Diary

Peter Craven

On 20 October in Melbourne, I had the satisfaction, as one of the judges of the Victorian Premier’s Prize for First Fiction, of not giving the award to a young writer who has perpetrated one of the greatest frauds in Australia’s rich history of literary hoaxes and deceptions. Before she was exposed, Helen Demidenko, as she styled herself (Helen Darville as she in fact is), might have seemed to be one of the favourites for the prize; indeed, the press was understandably anxious to know whether we had intended shortlisting the book, and only withdrawn it under pressure. In fact, we had determined weeks before the Demidenko affair reached its final phase to give the prize to Richard Flanagan, for his magical-realist investigation of Tasmania’s history, The Death of a River Guide.

Helen Demidenko published her novel, The Hand That Signed the Paper, in 1994, when she was 23. She claimed that, like the narrator of her book, she had a Ukrainian father and an Irish Protestant mother. In the novel Stalin’s rape of the Ukraine is linked to the activities of Ukrainian war criminals who, in revenge for the atrocities visited on them by those they identified as Jewish Bolsheviks, collaborated in the Holocaust, serving as guards at Treblinka and taking part in the massacre of Babi Yar. The Hand That Signed the Paper went on to win the Vogel Award, the most prominent prize for first novels in Australia; it was described by David Marr, Patrick White’s biographer, as ‘astonishingly talented’, and by Jill Kitson of the ABC as ‘a searingly truthful account of terrible wartime deeds that is also an imaginative work of extraordinary redemptive power’.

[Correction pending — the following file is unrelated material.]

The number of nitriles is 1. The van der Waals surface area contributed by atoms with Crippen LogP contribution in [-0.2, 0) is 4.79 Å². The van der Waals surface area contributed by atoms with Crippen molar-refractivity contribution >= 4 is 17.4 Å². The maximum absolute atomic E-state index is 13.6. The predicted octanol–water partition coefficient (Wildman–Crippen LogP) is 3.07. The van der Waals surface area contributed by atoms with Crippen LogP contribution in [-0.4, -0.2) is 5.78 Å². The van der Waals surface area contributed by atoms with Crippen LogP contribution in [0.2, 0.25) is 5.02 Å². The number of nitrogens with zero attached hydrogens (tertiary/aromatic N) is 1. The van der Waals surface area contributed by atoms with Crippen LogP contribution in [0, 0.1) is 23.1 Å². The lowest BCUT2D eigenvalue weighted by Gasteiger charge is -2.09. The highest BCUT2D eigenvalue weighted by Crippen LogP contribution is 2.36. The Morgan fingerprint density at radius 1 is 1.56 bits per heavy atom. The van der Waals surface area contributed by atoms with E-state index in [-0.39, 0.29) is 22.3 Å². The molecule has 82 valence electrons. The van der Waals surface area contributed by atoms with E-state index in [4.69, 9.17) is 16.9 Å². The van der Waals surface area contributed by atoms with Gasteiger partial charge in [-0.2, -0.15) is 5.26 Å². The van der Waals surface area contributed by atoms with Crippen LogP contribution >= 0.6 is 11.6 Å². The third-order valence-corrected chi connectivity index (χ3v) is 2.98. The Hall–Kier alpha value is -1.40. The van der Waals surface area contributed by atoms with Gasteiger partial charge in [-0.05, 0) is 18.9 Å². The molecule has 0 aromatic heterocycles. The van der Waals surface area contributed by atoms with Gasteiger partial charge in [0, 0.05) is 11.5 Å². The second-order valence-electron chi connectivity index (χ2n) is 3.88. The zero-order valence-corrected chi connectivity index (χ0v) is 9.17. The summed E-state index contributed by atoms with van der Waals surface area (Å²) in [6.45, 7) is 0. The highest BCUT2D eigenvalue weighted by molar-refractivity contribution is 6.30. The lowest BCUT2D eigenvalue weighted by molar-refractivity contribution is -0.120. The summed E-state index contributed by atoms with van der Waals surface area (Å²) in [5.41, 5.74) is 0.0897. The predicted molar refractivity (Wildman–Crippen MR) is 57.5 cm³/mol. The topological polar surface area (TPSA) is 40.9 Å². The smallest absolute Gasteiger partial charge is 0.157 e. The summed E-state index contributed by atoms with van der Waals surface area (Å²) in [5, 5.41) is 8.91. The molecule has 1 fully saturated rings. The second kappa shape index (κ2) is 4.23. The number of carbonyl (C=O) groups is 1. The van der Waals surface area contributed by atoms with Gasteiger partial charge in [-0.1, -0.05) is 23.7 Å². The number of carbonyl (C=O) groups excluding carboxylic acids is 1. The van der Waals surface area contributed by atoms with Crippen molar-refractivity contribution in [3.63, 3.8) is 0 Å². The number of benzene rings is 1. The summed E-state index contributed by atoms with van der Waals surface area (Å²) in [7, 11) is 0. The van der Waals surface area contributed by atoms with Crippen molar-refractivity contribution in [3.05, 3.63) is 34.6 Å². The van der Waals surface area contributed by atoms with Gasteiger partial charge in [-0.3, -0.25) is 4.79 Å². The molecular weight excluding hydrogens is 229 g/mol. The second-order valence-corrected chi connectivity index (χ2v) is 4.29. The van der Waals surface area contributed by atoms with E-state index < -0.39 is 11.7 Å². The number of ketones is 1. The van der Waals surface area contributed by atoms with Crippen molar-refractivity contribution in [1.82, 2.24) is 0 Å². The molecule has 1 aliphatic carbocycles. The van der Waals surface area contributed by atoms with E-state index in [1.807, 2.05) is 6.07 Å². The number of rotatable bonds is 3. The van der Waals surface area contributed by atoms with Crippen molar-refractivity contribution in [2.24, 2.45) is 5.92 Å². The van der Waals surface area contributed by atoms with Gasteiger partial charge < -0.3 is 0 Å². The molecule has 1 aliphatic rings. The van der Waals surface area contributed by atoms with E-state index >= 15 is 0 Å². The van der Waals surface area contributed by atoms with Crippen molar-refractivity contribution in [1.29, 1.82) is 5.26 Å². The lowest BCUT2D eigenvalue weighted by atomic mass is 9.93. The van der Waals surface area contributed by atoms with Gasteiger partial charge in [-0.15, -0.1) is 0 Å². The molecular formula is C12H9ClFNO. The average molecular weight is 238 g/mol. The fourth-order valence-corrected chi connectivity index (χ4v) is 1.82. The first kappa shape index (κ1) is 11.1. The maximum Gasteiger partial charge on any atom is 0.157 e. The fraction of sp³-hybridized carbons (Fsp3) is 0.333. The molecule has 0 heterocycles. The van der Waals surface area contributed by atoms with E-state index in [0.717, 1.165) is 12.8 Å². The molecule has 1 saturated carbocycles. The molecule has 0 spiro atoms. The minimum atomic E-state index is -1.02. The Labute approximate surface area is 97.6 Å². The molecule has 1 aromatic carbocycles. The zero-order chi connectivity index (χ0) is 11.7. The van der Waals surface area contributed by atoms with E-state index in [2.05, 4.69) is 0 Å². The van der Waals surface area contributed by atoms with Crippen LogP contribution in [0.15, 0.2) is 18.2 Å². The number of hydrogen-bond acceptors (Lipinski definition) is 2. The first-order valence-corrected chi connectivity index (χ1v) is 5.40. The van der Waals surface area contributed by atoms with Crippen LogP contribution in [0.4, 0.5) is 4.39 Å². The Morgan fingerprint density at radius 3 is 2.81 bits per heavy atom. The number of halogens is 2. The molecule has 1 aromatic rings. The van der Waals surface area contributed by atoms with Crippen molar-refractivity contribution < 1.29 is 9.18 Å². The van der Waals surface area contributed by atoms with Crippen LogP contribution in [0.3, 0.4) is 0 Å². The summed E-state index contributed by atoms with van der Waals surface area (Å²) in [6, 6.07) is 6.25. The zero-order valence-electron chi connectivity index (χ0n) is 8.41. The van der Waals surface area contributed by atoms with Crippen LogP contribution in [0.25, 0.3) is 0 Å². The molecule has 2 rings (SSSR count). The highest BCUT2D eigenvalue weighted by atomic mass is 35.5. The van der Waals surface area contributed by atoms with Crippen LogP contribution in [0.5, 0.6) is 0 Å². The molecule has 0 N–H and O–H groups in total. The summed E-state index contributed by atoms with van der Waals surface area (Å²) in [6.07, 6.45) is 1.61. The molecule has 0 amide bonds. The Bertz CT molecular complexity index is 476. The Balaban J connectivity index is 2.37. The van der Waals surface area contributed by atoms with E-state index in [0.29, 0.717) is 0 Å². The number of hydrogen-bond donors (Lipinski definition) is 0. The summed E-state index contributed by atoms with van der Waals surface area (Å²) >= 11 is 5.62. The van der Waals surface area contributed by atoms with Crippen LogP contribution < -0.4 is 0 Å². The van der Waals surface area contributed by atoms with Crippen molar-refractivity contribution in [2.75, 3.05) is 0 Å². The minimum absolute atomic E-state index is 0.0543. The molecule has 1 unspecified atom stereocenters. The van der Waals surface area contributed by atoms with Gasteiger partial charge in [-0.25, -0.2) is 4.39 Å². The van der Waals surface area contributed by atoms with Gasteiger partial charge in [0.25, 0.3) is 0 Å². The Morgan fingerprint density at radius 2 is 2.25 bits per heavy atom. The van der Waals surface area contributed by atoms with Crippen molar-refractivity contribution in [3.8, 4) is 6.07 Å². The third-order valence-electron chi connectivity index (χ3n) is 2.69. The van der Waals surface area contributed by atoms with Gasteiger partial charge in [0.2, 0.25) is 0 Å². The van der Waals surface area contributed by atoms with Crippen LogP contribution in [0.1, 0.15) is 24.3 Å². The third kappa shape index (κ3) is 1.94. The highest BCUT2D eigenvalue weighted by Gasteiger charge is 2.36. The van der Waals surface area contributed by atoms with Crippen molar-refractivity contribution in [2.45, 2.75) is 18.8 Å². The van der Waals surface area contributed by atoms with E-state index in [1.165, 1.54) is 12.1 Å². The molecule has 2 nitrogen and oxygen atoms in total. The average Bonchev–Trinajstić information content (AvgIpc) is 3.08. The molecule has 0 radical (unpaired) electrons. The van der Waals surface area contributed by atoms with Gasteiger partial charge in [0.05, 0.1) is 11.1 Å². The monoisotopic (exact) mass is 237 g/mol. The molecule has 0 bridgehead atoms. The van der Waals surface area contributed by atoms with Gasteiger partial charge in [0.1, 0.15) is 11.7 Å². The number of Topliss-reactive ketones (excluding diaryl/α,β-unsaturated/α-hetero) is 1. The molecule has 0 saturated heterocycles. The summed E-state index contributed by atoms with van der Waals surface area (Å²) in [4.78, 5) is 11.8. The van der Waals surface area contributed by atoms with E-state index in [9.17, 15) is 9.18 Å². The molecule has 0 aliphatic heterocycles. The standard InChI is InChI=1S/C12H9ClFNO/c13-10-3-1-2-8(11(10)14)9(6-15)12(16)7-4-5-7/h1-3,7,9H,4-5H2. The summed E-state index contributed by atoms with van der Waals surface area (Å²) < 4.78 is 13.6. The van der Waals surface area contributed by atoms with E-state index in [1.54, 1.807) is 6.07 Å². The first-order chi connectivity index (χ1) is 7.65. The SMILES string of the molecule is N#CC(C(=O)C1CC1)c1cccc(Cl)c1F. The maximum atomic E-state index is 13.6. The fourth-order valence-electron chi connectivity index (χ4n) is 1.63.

Assuming, as we all did, that the novel was, unambiguously, Demidenko’s own work (grounded in family history), there seemed nothing controversial about a group of judges deciding to give it a first-novel award. The trouble started in the middle of this year when Jill Kitson and her fellow judges elected to give it Australia’s major fiction prize, the Miles Franklin Award. It was a decision that bewildered those few members of the literary world who had read the book, and which had the far more important effect of commanding the attention of a nation that takes its big books seriously. The upshot was that a significant group of literate, but not professionally literary, people found themselves reading this novel, which Jill Kitson had praised as a great act of courage on the part of a young Ukrainian woman who was exposing the fact that her own family contained war criminals, one of whom – if the novel was any guide – had almost been prosecuted for his crimes.

The persistent equation which Demidenko makes between Jews and Bolsheviks, together with the absence of any sympathetic Jewish characters and the scanting of the history of Ukrainian pogroms, seemed to the book’s better informed readers to whitewash Ukrainian Nazis, to denigrate those honourable Ukrainians like the Archbishop of Lvov who had sought to protect the Jews, and to bring into Australian fiction and discourse a view of the Holocaust which, whether wittingly or not, was, at the very least, crypto-Fascist.

Australia is a liberal society, in which Fascism is anathema to people of very different political views. I myself heard a left-wing novelist anticipate almost word for word the attack later made on Demidenko by Gerard Henderson, a leading right-wing columnist, in the Melbourne Age and the Sydney Morning Herald. On 27 June, Henderson described The Hand That Signed the Paper as ‘a loathsome book’, and all the more so because the author had presented it to the world as ‘faction’. ‘This book will give comfort to racists and anti-semites – from Australia’s lunatic League of Rights to the Fascist wing of Russia’s Pamyat movement.’

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